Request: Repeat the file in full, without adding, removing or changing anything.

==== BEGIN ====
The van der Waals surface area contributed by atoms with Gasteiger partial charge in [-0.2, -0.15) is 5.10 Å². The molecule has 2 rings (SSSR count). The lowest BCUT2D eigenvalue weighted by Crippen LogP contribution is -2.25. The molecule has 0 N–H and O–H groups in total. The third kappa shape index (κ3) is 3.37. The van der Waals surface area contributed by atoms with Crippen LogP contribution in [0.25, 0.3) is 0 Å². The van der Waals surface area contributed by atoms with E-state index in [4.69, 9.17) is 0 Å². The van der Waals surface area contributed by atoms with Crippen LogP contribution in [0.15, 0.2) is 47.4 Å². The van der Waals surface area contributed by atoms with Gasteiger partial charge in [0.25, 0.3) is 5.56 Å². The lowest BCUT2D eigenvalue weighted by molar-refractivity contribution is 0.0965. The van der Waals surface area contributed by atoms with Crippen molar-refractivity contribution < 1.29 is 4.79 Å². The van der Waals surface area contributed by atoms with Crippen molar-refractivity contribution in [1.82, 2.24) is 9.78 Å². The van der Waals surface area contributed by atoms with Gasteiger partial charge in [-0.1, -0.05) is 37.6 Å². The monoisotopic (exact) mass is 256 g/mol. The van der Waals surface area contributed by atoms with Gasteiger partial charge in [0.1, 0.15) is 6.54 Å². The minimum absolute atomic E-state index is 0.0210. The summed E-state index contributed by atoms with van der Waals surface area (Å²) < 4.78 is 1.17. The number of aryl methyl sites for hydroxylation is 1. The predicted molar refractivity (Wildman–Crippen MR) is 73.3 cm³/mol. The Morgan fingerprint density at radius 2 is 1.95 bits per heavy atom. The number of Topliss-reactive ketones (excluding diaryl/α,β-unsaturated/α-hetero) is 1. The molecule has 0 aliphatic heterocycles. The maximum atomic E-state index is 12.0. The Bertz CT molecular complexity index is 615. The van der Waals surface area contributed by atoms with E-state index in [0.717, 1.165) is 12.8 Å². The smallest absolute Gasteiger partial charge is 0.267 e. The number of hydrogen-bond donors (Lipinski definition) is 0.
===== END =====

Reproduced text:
The van der Waals surface area contributed by atoms with Gasteiger partial charge in [-0.2, -0.15) is 5.10 Å². The molecule has 2 rings (SSSR count). The lowest BCUT2D eigenvalue weighted by Crippen LogP contribution is -2.25. The molecule has 0 N–H and O–H groups in total. The third kappa shape index (κ3) is 3.37. The van der Waals surface area contributed by atoms with Crippen LogP contribution in [0.25, 0.3) is 0 Å². The van der Waals surface area contributed by atoms with E-state index in [4.69, 9.17) is 0 Å². The van der Waals surface area contributed by atoms with Crippen LogP contribution in [0.15, 0.2) is 47.4 Å². The van der Waals surface area contributed by atoms with Gasteiger partial charge in [0.25, 0.3) is 5.56 Å². The lowest BCUT2D eigenvalue weighted by molar-refractivity contribution is 0.0965. The van der Waals surface area contributed by atoms with Crippen molar-refractivity contribution < 1.29 is 4.79 Å². The van der Waals surface area contributed by atoms with Crippen molar-refractivity contribution in [1.82, 2.24) is 9.78 Å². The van der Waals surface area contributed by atoms with Gasteiger partial charge in [-0.1, -0.05) is 37.6 Å². The monoisotopic (exact) mass is 256 g/mol. The van der Waals surface area contributed by atoms with Gasteiger partial charge in [0.1, 0.15) is 6.54 Å². The minimum absolute atomic E-state index is 0.0210. The summed E-state index contributed by atoms with van der Waals surface area (Å²) < 4.78 is 1.17. The number of aryl methyl sites for hydroxylation is 1. The predicted molar refractivity (Wildman–Crippen MR) is 73.3 cm³/mol. The Morgan fingerprint density at radius 2 is 1.95 bits per heavy atom. The number of Topliss-reactive ketones (excluding diaryl/α,β-unsaturated/α-hetero) is 1. The molecule has 0 aliphatic heterocycles. The maximum atomic E-state index is 12.0. The Bertz CT molecular complexity index is 615. The van der Waals surface area contributed by atoms with E-state index in [0.717, 1.165) is 12.8 Å². The smallest absolute Gasteiger partial charge is 0.267 e. The number of hydrogen-bond donors (Lipinski definition) is 0.